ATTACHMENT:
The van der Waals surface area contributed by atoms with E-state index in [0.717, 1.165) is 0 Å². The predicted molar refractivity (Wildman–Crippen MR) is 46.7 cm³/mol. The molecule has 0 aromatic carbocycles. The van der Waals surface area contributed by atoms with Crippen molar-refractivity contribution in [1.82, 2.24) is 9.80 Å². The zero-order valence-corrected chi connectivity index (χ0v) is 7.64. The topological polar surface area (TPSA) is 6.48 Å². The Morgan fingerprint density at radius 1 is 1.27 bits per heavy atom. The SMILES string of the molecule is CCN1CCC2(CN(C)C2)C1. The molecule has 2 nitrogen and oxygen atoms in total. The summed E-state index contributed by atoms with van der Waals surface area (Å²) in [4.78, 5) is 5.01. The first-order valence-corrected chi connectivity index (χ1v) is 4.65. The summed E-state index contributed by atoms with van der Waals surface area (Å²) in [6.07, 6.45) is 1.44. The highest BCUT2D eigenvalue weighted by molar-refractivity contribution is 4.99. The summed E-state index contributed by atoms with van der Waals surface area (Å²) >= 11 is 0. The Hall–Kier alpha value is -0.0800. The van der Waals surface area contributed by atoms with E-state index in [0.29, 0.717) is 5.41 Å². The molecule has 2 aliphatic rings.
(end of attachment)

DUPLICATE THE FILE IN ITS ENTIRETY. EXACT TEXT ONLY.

The van der Waals surface area contributed by atoms with E-state index in [0.717, 1.165) is 0 Å². The predicted molar refractivity (Wildman–Crippen MR) is 46.7 cm³/mol. The molecule has 0 aromatic carbocycles. The van der Waals surface area contributed by atoms with Crippen molar-refractivity contribution in [1.82, 2.24) is 9.80 Å². The zero-order valence-corrected chi connectivity index (χ0v) is 7.64. The topological polar surface area (TPSA) is 6.48 Å². The Morgan fingerprint density at radius 1 is 1.27 bits per heavy atom. The SMILES string of the molecule is CCN1CCC2(CN(C)C2)C1. The molecule has 2 nitrogen and oxygen atoms in total. The summed E-state index contributed by atoms with van der Waals surface area (Å²) in [4.78, 5) is 5.01. The first-order valence-corrected chi connectivity index (χ1v) is 4.65. The summed E-state index contributed by atoms with van der Waals surface area (Å²) in [6.07, 6.45) is 1.44. The highest BCUT2D eigenvalue weighted by molar-refractivity contribution is 4.99. The summed E-state index contributed by atoms with van der Waals surface area (Å²) >= 11 is 0. The Hall–Kier alpha value is -0.0800. The van der Waals surface area contributed by atoms with E-state index in [0.29, 0.717) is 5.41 Å². The molecule has 2 aliphatic rings.